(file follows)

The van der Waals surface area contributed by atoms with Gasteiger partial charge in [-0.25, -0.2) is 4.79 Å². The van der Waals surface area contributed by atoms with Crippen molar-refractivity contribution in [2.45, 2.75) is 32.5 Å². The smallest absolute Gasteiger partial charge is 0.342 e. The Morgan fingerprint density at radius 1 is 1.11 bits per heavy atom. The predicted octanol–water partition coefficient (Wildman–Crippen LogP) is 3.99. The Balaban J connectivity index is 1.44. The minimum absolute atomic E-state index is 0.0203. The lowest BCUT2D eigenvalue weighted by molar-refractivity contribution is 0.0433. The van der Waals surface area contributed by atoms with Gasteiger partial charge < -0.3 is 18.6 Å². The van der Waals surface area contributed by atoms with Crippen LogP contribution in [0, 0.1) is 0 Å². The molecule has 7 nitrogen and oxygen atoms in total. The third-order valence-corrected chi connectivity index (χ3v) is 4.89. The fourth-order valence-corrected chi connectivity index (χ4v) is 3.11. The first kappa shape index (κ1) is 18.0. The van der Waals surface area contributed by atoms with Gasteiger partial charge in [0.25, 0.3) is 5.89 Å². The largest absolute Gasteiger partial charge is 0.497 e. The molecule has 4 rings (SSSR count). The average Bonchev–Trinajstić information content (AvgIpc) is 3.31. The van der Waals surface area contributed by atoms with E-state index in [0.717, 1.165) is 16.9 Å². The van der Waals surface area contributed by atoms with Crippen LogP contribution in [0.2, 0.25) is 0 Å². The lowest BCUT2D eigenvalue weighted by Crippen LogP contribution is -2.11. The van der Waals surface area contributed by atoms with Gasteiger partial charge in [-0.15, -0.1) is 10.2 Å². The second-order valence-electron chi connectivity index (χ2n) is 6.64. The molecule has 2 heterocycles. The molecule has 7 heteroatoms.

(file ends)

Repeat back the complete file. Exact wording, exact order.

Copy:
The van der Waals surface area contributed by atoms with Gasteiger partial charge in [-0.25, -0.2) is 4.79 Å². The van der Waals surface area contributed by atoms with Crippen molar-refractivity contribution in [2.45, 2.75) is 32.5 Å². The smallest absolute Gasteiger partial charge is 0.342 e. The Morgan fingerprint density at radius 1 is 1.11 bits per heavy atom. The predicted octanol–water partition coefficient (Wildman–Crippen LogP) is 3.99. The Balaban J connectivity index is 1.44. The minimum absolute atomic E-state index is 0.0203. The lowest BCUT2D eigenvalue weighted by molar-refractivity contribution is 0.0433. The van der Waals surface area contributed by atoms with Gasteiger partial charge < -0.3 is 18.6 Å². The van der Waals surface area contributed by atoms with Crippen LogP contribution in [0, 0.1) is 0 Å². The molecule has 7 nitrogen and oxygen atoms in total. The third-order valence-corrected chi connectivity index (χ3v) is 4.89. The fourth-order valence-corrected chi connectivity index (χ4v) is 3.11. The first kappa shape index (κ1) is 18.0. The van der Waals surface area contributed by atoms with Gasteiger partial charge in [0.25, 0.3) is 5.89 Å². The largest absolute Gasteiger partial charge is 0.497 e. The molecule has 4 rings (SSSR count). The average Bonchev–Trinajstić information content (AvgIpc) is 3.31. The van der Waals surface area contributed by atoms with E-state index in [0.717, 1.165) is 16.9 Å². The van der Waals surface area contributed by atoms with Crippen LogP contribution in [0.2, 0.25) is 0 Å². The lowest BCUT2D eigenvalue weighted by Crippen LogP contribution is -2.11. The van der Waals surface area contributed by atoms with Gasteiger partial charge in [-0.15, -0.1) is 10.2 Å². The second-order valence-electron chi connectivity index (χ2n) is 6.64. The molecule has 2 heterocycles. The molecule has 7 heteroatoms.